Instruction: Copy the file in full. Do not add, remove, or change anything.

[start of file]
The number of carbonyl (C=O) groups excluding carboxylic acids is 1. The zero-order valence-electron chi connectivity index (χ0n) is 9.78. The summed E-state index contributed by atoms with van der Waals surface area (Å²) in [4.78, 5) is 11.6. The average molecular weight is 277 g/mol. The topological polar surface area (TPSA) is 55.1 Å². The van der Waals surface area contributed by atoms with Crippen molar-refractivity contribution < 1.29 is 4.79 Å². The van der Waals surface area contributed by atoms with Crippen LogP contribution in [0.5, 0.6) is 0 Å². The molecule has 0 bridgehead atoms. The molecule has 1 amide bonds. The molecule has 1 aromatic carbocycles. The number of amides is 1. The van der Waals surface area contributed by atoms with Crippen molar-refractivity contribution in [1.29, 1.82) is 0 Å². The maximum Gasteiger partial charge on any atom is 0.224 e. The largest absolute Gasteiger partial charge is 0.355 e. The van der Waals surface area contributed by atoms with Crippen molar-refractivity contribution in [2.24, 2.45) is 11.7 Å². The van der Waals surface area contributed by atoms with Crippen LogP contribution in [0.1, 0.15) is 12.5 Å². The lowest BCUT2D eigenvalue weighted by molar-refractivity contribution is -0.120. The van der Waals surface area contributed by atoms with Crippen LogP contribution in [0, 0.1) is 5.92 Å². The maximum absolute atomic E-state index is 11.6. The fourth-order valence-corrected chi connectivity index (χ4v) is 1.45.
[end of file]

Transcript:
The number of carbonyl (C=O) groups excluding carboxylic acids is 1. The zero-order valence-electron chi connectivity index (χ0n) is 9.78. The summed E-state index contributed by atoms with van der Waals surface area (Å²) in [4.78, 5) is 11.6. The average molecular weight is 277 g/mol. The topological polar surface area (TPSA) is 55.1 Å². The van der Waals surface area contributed by atoms with Crippen molar-refractivity contribution < 1.29 is 4.79 Å². The van der Waals surface area contributed by atoms with Crippen LogP contribution in [0.5, 0.6) is 0 Å². The molecule has 0 bridgehead atoms. The molecule has 1 amide bonds. The molecule has 1 aromatic carbocycles. The number of amides is 1. The van der Waals surface area contributed by atoms with Crippen molar-refractivity contribution in [1.29, 1.82) is 0 Å². The maximum Gasteiger partial charge on any atom is 0.224 e. The largest absolute Gasteiger partial charge is 0.355 e. The van der Waals surface area contributed by atoms with Crippen molar-refractivity contribution in [2.24, 2.45) is 11.7 Å². The van der Waals surface area contributed by atoms with Crippen LogP contribution in [0.1, 0.15) is 12.5 Å². The lowest BCUT2D eigenvalue weighted by molar-refractivity contribution is -0.120. The van der Waals surface area contributed by atoms with Crippen LogP contribution in [0, 0.1) is 5.92 Å². The maximum absolute atomic E-state index is 11.6. The fourth-order valence-corrected chi connectivity index (χ4v) is 1.45.